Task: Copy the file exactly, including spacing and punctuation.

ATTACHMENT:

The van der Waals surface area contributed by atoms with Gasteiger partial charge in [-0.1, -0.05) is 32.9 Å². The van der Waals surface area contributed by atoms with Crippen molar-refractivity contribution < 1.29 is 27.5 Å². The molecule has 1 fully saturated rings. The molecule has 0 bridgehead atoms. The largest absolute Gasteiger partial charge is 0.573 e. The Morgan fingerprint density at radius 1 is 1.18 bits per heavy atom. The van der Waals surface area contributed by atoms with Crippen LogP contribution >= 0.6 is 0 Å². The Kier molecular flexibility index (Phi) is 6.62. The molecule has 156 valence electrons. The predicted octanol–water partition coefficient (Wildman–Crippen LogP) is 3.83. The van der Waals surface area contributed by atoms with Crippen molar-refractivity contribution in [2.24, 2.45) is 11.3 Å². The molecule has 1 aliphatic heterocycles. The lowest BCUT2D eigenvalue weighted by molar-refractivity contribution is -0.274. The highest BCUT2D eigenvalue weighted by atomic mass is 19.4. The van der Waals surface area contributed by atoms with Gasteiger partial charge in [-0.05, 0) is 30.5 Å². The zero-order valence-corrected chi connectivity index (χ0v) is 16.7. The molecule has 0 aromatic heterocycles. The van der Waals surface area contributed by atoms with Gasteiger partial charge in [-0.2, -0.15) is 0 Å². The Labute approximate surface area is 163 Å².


The van der Waals surface area contributed by atoms with Gasteiger partial charge in [-0.1, -0.05) is 32.9 Å². The van der Waals surface area contributed by atoms with Crippen molar-refractivity contribution < 1.29 is 27.5 Å². The molecule has 1 fully saturated rings. The molecule has 0 bridgehead atoms. The largest absolute Gasteiger partial charge is 0.573 e. The Morgan fingerprint density at radius 1 is 1.18 bits per heavy atom. The van der Waals surface area contributed by atoms with Crippen LogP contribution >= 0.6 is 0 Å². The Kier molecular flexibility index (Phi) is 6.62. The molecule has 156 valence electrons. The predicted octanol–water partition coefficient (Wildman–Crippen LogP) is 3.83. The van der Waals surface area contributed by atoms with Crippen molar-refractivity contribution in [2.24, 2.45) is 11.3 Å². The molecule has 1 aliphatic heterocycles. The lowest BCUT2D eigenvalue weighted by molar-refractivity contribution is -0.274. The highest BCUT2D eigenvalue weighted by atomic mass is 19.4. The van der Waals surface area contributed by atoms with Gasteiger partial charge in [-0.05, 0) is 30.5 Å². The zero-order valence-corrected chi connectivity index (χ0v) is 16.7. The molecule has 0 aromatic heterocycles. The van der Waals surface area contributed by atoms with Gasteiger partial charge in [-0.2, -0.15) is 0 Å². The Labute approximate surface area is 163 Å².